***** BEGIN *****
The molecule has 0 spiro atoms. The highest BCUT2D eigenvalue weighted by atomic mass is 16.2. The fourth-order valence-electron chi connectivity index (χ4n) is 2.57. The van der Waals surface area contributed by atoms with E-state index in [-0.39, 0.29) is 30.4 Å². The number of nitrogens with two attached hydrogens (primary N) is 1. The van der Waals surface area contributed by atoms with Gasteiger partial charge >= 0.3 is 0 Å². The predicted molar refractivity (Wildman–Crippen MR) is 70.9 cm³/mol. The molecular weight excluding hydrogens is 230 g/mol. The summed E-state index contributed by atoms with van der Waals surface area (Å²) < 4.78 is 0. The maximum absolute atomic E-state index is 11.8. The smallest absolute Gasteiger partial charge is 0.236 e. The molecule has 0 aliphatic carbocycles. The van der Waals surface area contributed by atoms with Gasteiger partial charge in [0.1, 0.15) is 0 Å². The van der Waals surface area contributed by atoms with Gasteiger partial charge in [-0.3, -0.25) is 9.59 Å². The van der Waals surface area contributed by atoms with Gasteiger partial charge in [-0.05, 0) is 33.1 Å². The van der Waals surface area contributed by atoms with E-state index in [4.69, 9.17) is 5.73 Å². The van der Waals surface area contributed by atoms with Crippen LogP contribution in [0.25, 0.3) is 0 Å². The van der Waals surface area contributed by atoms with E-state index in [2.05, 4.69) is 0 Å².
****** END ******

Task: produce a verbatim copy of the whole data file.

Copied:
The molecule has 0 spiro atoms. The highest BCUT2D eigenvalue weighted by atomic mass is 16.2. The fourth-order valence-electron chi connectivity index (χ4n) is 2.57. The van der Waals surface area contributed by atoms with E-state index in [-0.39, 0.29) is 30.4 Å². The number of nitrogens with two attached hydrogens (primary N) is 1. The van der Waals surface area contributed by atoms with Gasteiger partial charge >= 0.3 is 0 Å². The predicted molar refractivity (Wildman–Crippen MR) is 70.9 cm³/mol. The molecular weight excluding hydrogens is 230 g/mol. The summed E-state index contributed by atoms with van der Waals surface area (Å²) < 4.78 is 0. The maximum absolute atomic E-state index is 11.8. The smallest absolute Gasteiger partial charge is 0.236 e. The molecule has 0 aliphatic carbocycles. The van der Waals surface area contributed by atoms with Gasteiger partial charge in [0.1, 0.15) is 0 Å². The van der Waals surface area contributed by atoms with Gasteiger partial charge in [-0.3, -0.25) is 9.59 Å². The van der Waals surface area contributed by atoms with Gasteiger partial charge in [-0.05, 0) is 33.1 Å². The van der Waals surface area contributed by atoms with E-state index in [4.69, 9.17) is 5.73 Å². The van der Waals surface area contributed by atoms with Crippen LogP contribution in [0.25, 0.3) is 0 Å². The van der Waals surface area contributed by atoms with E-state index in [2.05, 4.69) is 0 Å².